Nonfiction

Specifically Vague

31 October 2012

Many students are familiar with that red-ink criticism scrawled near an essay paragraph: ‘vague’. But what does it mean—what is ‘vague’?

 Dictionary definitions of ‘vague’ equate it with a lack of clear meaning, along the lines of ‘vagueness arises whenever the meaning of a phrase is not clear to its intended audience’. So in the following dialogue from Lewis Carroll’sThrough the Looking-Glass, and What Alice Found There, Humpty is being vague:

“And only one for birthday presents, you know. There’s glory for you!”
“I don’t know what you mean by ‘glory’,” Alice said.
Humpty Dumpty smiled contemptuously. “Of course you don’t—till I tell you. I meant ‘there’s a nice knock-down argument for you!’”

Was Humpty’s use of ‘glory’ vague? Yes, according to the definition given above. Yet Humpty isn’t merely being vague; rather, Humpty is playing hard and fast with language. So the dictionary definition is over-inclusive, as a bare lack of clarity does not completely define the concept of vagueness. This indicates that there must be some other feature that makes a word, or phrase, vague.

What is this feature? As humans, we should know: vagueness is something that we invented. While we use vague language to talk about the world, the world itself cannot be vague: while a poem about a tree may be vague, the tree itself is not.
We can eliminate vagueness. Artificial languages, such as those used for writing computer programs, approximate perfect clarity and precision. Nonetheless, there are no serious proposals to discard our imperfect natural languages in favour of a ‘perfect’ artificial language. And re-writing a vague essay paragraph in C++ is unlikely to appease a professor.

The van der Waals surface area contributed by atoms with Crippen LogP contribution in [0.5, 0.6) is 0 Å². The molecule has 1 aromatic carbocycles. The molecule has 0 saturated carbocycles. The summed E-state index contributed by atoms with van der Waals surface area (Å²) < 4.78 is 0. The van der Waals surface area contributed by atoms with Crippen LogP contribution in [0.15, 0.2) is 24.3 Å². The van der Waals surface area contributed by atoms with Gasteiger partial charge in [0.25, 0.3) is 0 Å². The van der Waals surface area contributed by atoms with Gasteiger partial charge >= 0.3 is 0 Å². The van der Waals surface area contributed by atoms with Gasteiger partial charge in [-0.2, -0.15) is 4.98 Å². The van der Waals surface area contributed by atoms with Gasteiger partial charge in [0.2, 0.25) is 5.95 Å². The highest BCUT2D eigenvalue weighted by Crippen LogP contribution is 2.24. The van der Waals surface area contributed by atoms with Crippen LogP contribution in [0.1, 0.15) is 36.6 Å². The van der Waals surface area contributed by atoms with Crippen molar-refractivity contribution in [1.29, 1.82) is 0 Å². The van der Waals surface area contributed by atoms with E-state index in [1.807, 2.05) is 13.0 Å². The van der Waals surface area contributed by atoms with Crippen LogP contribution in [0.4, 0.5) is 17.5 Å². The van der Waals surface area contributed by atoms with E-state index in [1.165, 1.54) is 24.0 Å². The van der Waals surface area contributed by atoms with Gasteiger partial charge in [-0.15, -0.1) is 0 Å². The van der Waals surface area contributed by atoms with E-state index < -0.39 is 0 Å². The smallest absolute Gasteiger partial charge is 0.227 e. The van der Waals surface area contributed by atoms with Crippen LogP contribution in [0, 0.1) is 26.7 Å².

Why are we so attached to being vague? In part, vague language helps to maintain social conventions. Imagine rejecting an acquaintance’s coffee-invitation with actual words of rejection! No, we will always reach for vagueness by making a commitment to have coffee ‘sometime’, at an unnamed location, ‘soon’.

Vagueness enriches languages. Imagine the dullness of literature, or lyrics free of metaphor and allusion; perfect clarity requires a precision that is the antithesis of creative expression. Take the opening lines of the Interpol song ‘PDA’:

Yours is the only version of my desertion that I could ever subscribe to /
That is all that I can do /
You are a past dinner, the last winner I’m raping all around me/
Until the last drop is behind you.

The 75 different interpretations of this song on SongMeanings.net indicate that these vague lines mean something different to everyone. Many of these interpretations appear to be derived from the interpreter’s own experiences: being vague allows us to personalise the song, by forcing us to fill the gaps in meaning with our own meanings.

So maybe the label ‘vague’ isn’t such a criticism after all. Likewise, it seems that the search for the definitive meaning of ‘vague’ is a fruitless exercise. So next time someone accuses you of vagueness, perhaps you should embrace it—or adopt J.L. Austin’s pithy response to that apparent criticism:

“‘Vague?’ ‘Vague’ is vague!”


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